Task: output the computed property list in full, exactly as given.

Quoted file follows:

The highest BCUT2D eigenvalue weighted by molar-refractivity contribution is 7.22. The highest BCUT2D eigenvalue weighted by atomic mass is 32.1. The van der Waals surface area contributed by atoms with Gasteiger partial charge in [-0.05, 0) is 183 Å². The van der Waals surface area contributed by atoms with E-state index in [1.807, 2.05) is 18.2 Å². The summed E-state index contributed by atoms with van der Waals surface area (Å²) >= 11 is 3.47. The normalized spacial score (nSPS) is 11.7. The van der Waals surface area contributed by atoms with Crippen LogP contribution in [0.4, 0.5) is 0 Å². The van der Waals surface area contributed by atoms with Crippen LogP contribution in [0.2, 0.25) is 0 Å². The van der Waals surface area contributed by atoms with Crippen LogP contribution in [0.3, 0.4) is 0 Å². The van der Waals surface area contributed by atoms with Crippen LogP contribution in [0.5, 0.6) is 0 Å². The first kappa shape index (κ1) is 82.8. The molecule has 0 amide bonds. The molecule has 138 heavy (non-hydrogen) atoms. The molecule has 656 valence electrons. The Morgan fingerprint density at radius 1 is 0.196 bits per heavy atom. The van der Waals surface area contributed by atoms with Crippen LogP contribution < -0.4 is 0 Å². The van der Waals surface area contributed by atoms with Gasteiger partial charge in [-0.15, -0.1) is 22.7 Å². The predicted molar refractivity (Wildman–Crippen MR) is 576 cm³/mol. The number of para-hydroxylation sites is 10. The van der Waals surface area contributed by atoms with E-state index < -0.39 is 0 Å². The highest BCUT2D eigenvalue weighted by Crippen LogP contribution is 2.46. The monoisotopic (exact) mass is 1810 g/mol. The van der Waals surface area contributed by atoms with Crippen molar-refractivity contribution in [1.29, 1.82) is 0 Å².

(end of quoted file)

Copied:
The highest BCUT2D eigenvalue weighted by molar-refractivity contribution is 7.22. The highest BCUT2D eigenvalue weighted by atomic mass is 32.1. The van der Waals surface area contributed by atoms with Gasteiger partial charge in [-0.05, 0) is 183 Å². The van der Waals surface area contributed by atoms with E-state index in [1.807, 2.05) is 18.2 Å². The summed E-state index contributed by atoms with van der Waals surface area (Å²) >= 11 is 3.47. The normalized spacial score (nSPS) is 11.7. The van der Waals surface area contributed by atoms with Crippen LogP contribution in [0.4, 0.5) is 0 Å². The van der Waals surface area contributed by atoms with Crippen LogP contribution in [0.2, 0.25) is 0 Å². The van der Waals surface area contributed by atoms with Crippen LogP contribution in [0.3, 0.4) is 0 Å². The van der Waals surface area contributed by atoms with Crippen LogP contribution in [0.5, 0.6) is 0 Å². The first kappa shape index (κ1) is 82.8. The molecule has 0 amide bonds. The molecule has 138 heavy (non-hydrogen) atoms. The molecule has 656 valence electrons. The Morgan fingerprint density at radius 1 is 0.196 bits per heavy atom. The van der Waals surface area contributed by atoms with Crippen LogP contribution < -0.4 is 0 Å². The van der Waals surface area contributed by atoms with Gasteiger partial charge in [-0.15, -0.1) is 22.7 Å². The predicted molar refractivity (Wildman–Crippen MR) is 576 cm³/mol. The number of para-hydroxylation sites is 10. The van der Waals surface area contributed by atoms with E-state index < -0.39 is 0 Å². The highest BCUT2D eigenvalue weighted by Crippen LogP contribution is 2.46. The monoisotopic (exact) mass is 1810 g/mol. The van der Waals surface area contributed by atoms with Crippen molar-refractivity contribution in [1.29, 1.82) is 0 Å².